The Swiss researchers have provided a strong neurological evidence of the presence of overload in individuals with autism. Contrary to most neurological studies that describe underconnectivity/hypoactivity/deficits of connectivity of the autistic brains, the Markram’s research has established that the autistic brain is, in fact, overperforming. They cite reduced activation reported in attention tasks, in speech recognition and generation, but normal to increased activation – during motor tasks[54,56].In general, functional imaging studies seem to suggest that higher-order brain areas are not fully activated, being disconnected from lower-order sensory areas, while these lower-order sensory areas may be even hyperactivated.
Hyperreactivity and hyperplasticity mean that minicolumns have a higher than normal capacity for processing information. Excessive processing of the sensory input in the microcircuits leads, in turn, to exaggerated perception, producing extremely intense images, sounds, smells, etc. This sensory overload, combined with inability to filter information, causes autistic children to withdraw and miss the opportunity to develop shared conceptual understanding of the world. In this view, ASDs are disorders of hyperfunctionality as opposed to disorders of hypofunctionality, as is often assumed. Excessive neuronal processing may make the world painfully intense when the neocortex is affected and even aversive when the amygdala is affected. This research confirms the findings and theories of sensory perceptual cause(s) of autism that were introduced in the last century.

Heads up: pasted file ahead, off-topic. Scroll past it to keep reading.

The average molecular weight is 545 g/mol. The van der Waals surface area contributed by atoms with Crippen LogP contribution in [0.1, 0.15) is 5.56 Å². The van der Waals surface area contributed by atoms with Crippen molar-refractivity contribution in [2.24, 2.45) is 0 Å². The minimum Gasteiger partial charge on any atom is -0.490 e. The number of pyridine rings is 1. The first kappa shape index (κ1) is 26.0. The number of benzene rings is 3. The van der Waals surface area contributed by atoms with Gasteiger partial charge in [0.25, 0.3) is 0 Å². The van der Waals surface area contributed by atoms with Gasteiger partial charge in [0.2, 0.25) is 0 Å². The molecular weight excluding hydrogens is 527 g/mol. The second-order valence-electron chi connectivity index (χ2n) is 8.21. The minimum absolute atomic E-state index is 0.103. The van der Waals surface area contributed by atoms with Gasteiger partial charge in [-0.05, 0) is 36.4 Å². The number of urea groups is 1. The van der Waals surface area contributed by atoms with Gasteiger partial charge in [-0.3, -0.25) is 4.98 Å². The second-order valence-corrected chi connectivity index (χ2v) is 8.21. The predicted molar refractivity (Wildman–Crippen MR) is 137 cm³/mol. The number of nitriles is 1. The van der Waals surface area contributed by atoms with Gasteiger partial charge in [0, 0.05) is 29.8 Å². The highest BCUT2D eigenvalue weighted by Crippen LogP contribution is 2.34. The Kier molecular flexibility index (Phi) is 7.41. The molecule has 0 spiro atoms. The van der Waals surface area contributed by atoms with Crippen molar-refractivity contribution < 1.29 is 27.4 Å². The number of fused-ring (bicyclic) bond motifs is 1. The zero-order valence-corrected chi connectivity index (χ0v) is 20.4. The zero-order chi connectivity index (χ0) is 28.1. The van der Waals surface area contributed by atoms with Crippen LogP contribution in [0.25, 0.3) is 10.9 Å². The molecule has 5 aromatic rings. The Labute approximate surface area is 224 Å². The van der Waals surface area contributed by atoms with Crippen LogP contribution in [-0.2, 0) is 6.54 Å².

The criteria of core features can be applied to sensory perceptual issues in autism: